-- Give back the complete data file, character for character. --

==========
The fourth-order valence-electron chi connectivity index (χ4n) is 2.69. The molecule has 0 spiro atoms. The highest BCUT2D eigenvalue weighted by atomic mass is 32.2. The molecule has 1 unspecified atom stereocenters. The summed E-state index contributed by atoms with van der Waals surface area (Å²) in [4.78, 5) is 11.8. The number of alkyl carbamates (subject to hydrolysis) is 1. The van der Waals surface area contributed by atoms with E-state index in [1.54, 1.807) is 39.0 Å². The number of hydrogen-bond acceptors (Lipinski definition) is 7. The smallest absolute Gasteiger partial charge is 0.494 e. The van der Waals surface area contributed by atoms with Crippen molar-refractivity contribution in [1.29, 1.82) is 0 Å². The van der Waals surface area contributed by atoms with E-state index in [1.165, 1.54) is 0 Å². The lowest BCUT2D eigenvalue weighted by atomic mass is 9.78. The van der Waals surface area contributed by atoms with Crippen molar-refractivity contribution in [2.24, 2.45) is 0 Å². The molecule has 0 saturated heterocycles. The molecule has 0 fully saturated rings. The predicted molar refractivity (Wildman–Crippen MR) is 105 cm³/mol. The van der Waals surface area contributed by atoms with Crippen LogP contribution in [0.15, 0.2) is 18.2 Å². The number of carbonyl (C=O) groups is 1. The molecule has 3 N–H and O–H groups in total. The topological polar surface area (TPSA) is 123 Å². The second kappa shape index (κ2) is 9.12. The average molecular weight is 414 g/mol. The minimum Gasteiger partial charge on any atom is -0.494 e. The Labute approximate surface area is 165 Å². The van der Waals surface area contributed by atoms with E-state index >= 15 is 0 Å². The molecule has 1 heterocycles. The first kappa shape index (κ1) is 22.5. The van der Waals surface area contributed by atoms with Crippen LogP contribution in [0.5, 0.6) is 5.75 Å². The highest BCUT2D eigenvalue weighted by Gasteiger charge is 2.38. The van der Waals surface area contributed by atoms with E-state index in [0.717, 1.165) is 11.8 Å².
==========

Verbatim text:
The fourth-order valence-electron chi connectivity index (χ4n) is 2.69. The molecule has 0 spiro atoms. The highest BCUT2D eigenvalue weighted by atomic mass is 32.2. The molecule has 1 unspecified atom stereocenters. The summed E-state index contributed by atoms with van der Waals surface area (Å²) in [4.78, 5) is 11.8. The number of alkyl carbamates (subject to hydrolysis) is 1. The van der Waals surface area contributed by atoms with E-state index in [1.54, 1.807) is 39.0 Å². The number of hydrogen-bond acceptors (Lipinski definition) is 7. The smallest absolute Gasteiger partial charge is 0.494 e. The van der Waals surface area contributed by atoms with Crippen molar-refractivity contribution in [1.29, 1.82) is 0 Å². The van der Waals surface area contributed by atoms with E-state index in [1.165, 1.54) is 0 Å². The lowest BCUT2D eigenvalue weighted by atomic mass is 9.78. The van der Waals surface area contributed by atoms with Crippen molar-refractivity contribution in [2.24, 2.45) is 0 Å². The molecule has 0 saturated heterocycles. The molecule has 0 fully saturated rings. The predicted molar refractivity (Wildman–Crippen MR) is 105 cm³/mol. The van der Waals surface area contributed by atoms with Crippen LogP contribution in [0.15, 0.2) is 18.2 Å². The number of carbonyl (C=O) groups is 1. The molecule has 3 N–H and O–H groups in total. The topological polar surface area (TPSA) is 123 Å². The second kappa shape index (κ2) is 9.12. The average molecular weight is 414 g/mol. The minimum Gasteiger partial charge on any atom is -0.494 e. The Labute approximate surface area is 165 Å². The van der Waals surface area contributed by atoms with E-state index >= 15 is 0 Å². The molecule has 1 heterocycles. The first kappa shape index (κ1) is 22.5. The van der Waals surface area contributed by atoms with Crippen LogP contribution in [0.5, 0.6) is 5.75 Å². The highest BCUT2D eigenvalue weighted by Gasteiger charge is 2.38. The van der Waals surface area contributed by atoms with E-state index in [0.717, 1.165) is 11.8 Å².